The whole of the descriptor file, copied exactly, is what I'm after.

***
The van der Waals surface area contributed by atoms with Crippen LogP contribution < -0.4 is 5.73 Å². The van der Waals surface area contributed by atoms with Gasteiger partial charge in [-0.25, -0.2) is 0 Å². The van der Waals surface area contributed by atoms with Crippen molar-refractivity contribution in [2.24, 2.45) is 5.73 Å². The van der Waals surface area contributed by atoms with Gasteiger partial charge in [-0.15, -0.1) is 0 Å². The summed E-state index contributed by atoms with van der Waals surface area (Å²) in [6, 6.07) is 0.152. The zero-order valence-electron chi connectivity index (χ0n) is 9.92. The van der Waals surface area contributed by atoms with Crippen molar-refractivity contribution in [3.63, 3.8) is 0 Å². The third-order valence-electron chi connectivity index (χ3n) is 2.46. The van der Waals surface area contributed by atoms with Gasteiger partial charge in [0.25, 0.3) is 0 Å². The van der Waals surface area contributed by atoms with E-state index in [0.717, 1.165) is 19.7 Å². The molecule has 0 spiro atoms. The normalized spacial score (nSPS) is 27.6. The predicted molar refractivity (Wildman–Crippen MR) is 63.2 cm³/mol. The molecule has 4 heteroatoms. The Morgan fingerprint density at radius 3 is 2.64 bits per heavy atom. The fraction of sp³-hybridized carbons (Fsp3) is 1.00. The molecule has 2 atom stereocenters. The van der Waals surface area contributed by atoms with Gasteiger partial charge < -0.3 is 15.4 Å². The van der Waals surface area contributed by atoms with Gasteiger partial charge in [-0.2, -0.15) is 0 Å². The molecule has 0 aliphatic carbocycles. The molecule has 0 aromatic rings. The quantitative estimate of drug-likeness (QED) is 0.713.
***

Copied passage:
The van der Waals surface area contributed by atoms with Crippen LogP contribution < -0.4 is 5.73 Å². The van der Waals surface area contributed by atoms with Gasteiger partial charge in [-0.25, -0.2) is 0 Å². The van der Waals surface area contributed by atoms with Crippen molar-refractivity contribution in [2.24, 2.45) is 5.73 Å². The van der Waals surface area contributed by atoms with Gasteiger partial charge in [-0.15, -0.1) is 0 Å². The summed E-state index contributed by atoms with van der Waals surface area (Å²) in [6, 6.07) is 0.152. The zero-order valence-electron chi connectivity index (χ0n) is 9.92. The van der Waals surface area contributed by atoms with Crippen molar-refractivity contribution in [3.63, 3.8) is 0 Å². The third-order valence-electron chi connectivity index (χ3n) is 2.46. The van der Waals surface area contributed by atoms with Gasteiger partial charge in [0.25, 0.3) is 0 Å². The van der Waals surface area contributed by atoms with E-state index in [0.717, 1.165) is 19.7 Å². The molecule has 0 spiro atoms. The normalized spacial score (nSPS) is 27.6. The predicted molar refractivity (Wildman–Crippen MR) is 63.2 cm³/mol. The molecule has 4 heteroatoms. The Morgan fingerprint density at radius 3 is 2.64 bits per heavy atom. The fraction of sp³-hybridized carbons (Fsp3) is 1.00. The molecule has 2 atom stereocenters. The van der Waals surface area contributed by atoms with Gasteiger partial charge < -0.3 is 15.4 Å². The van der Waals surface area contributed by atoms with Gasteiger partial charge in [-0.2, -0.15) is 0 Å². The molecule has 0 aliphatic carbocycles. The molecule has 0 aromatic rings. The quantitative estimate of drug-likeness (QED) is 0.713.